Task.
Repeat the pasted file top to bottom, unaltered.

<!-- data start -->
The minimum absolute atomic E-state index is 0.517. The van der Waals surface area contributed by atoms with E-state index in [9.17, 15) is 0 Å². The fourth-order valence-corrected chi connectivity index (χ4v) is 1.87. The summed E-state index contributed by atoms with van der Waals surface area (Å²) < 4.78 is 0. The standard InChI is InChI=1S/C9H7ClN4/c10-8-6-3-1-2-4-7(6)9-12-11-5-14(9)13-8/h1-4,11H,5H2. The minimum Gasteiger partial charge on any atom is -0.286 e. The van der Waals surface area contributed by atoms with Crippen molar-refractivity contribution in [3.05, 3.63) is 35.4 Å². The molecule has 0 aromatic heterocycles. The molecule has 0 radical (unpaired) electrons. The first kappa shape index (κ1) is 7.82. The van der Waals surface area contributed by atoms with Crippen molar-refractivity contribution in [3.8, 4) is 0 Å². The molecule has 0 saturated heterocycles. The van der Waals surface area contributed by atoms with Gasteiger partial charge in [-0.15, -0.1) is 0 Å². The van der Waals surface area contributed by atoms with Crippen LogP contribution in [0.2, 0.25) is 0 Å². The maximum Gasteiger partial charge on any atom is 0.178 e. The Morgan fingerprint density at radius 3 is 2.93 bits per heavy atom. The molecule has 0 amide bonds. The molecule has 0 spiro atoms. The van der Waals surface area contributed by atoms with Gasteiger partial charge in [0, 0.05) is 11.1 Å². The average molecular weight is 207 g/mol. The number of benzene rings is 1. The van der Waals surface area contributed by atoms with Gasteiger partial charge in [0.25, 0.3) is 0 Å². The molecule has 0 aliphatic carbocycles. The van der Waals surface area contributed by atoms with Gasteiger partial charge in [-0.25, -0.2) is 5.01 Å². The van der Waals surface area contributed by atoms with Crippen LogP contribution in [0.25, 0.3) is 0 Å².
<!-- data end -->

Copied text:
The minimum absolute atomic E-state index is 0.517. The van der Waals surface area contributed by atoms with E-state index in [9.17, 15) is 0 Å². The fourth-order valence-corrected chi connectivity index (χ4v) is 1.87. The summed E-state index contributed by atoms with van der Waals surface area (Å²) < 4.78 is 0. The standard InChI is InChI=1S/C9H7ClN4/c10-8-6-3-1-2-4-7(6)9-12-11-5-14(9)13-8/h1-4,11H,5H2. The minimum Gasteiger partial charge on any atom is -0.286 e. The van der Waals surface area contributed by atoms with Crippen molar-refractivity contribution in [3.05, 3.63) is 35.4 Å². The molecule has 0 aromatic heterocycles. The molecule has 0 radical (unpaired) electrons. The first kappa shape index (κ1) is 7.82. The van der Waals surface area contributed by atoms with Crippen molar-refractivity contribution in [3.8, 4) is 0 Å². The molecule has 0 saturated heterocycles. The van der Waals surface area contributed by atoms with Gasteiger partial charge in [-0.15, -0.1) is 0 Å². The van der Waals surface area contributed by atoms with Crippen LogP contribution in [0.2, 0.25) is 0 Å². The maximum Gasteiger partial charge on any atom is 0.178 e. The Morgan fingerprint density at radius 3 is 2.93 bits per heavy atom. The molecule has 0 amide bonds. The molecule has 0 spiro atoms. The van der Waals surface area contributed by atoms with Gasteiger partial charge in [0, 0.05) is 11.1 Å². The average molecular weight is 207 g/mol. The number of benzene rings is 1. The van der Waals surface area contributed by atoms with Gasteiger partial charge in [0.25, 0.3) is 0 Å². The molecule has 0 aliphatic carbocycles. The van der Waals surface area contributed by atoms with Gasteiger partial charge in [-0.25, -0.2) is 5.01 Å². The van der Waals surface area contributed by atoms with Crippen LogP contribution in [0.25, 0.3) is 0 Å².